Fourth-year Dentistry students Reem Rostom and Karen McLean each have two young children, husbands, homes and all the pressure and responsibility that come with being in the final stretch of their Dentistry programs.
They are also the driving forces behind the Halifax Dentistry Student Society for Refugees, a group inspired by the Syrian refugee crisis and their own wish to make a “significant change.”
It started with a course assignment. All third and fourth-year Dentistry students at Dalhousie are required to complete a two-year community service course. Dr. Blaine Cleghorn, the course professor, threw out some ideas to the class, such as volunteering at a food bank or sheltered housing project.
Then, in September, the heart-rending pictures of three-year-old Syrian refugee Alan Kurdi, who drowned while crossing the Mediterranean Sea with his family, were seen around the world. It sparked Reem and Karen to “do something different, something inspiring,” as Karen puts it, for their community service project.
Their initial aim was to raise enough money to sponsor a Syrian family this year. But then the idea evolved. “Refugees are from everywhere,” says Reem, so they shifted their sights to something broader in scope and more sustainable.
“We want to create a continuous cycle of bringing one family to Nova Scotia every year,” says Karen.
Connections and contributions
With the help of McInnes Cooper lawyer Hassan Naqvi, who has volunteered his time, Reem and Karen set up an incorporated society with by-laws and signatories. Already they have around 20 members plus many more supporters. Their objective is to involve students from every year of the Dentistry program so that as one class graduates, members from the next fourth-year class are ready to step up and lead the society.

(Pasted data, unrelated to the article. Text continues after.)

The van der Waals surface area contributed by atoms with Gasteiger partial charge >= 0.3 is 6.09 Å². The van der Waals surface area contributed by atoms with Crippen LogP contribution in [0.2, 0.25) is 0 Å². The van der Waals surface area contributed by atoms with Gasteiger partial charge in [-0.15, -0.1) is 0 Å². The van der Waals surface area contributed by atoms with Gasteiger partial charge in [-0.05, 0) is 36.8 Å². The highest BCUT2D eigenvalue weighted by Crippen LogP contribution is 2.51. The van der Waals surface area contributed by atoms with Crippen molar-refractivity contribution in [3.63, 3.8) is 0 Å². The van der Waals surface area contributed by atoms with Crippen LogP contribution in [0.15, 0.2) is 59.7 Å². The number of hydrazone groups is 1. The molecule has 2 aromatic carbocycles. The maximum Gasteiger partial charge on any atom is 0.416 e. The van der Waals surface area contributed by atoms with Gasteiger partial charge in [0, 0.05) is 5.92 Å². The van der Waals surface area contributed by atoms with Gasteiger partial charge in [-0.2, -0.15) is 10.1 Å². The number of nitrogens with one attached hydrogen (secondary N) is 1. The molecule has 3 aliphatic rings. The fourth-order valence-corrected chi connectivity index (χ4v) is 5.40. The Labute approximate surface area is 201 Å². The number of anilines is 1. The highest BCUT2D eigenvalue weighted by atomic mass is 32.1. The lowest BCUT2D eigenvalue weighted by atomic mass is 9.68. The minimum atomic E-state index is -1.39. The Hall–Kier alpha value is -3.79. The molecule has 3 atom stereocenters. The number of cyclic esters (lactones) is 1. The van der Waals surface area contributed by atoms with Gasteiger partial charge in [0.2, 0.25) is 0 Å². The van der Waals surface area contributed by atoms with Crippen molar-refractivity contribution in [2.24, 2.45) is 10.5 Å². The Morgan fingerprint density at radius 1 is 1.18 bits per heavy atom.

“This is another example of the things our amazing students in the Faculty of Dentistry do,” says Dr. Ron Bannerman, assistant dean of academics. “This project is the result of all their own thinking and their own legwork. The Faculty will do its utmost to support their efforts.”
Fundraising is getting underway in earnest, primarily through crowdsourcing and other activities like bake sales. Reem and Karen also hope to forge links with dentistry associations in Atlantic Canada that could help them to raise money.
This year’s target is $30,000 so that the society can sponsor a family of five for their first year in Halifax, including providing them with food, housing, dental and medical care, and language services, and helping them to adapt to their new home.
“We have a multicultural student body,” says Karen. “We can all put ourselves into another person’s shoes, appreciate their struggles, and feel compassion. Faced with the same terrible situation, we would want others to reach out to us. Our plans are all about humanity and helping others in need.”
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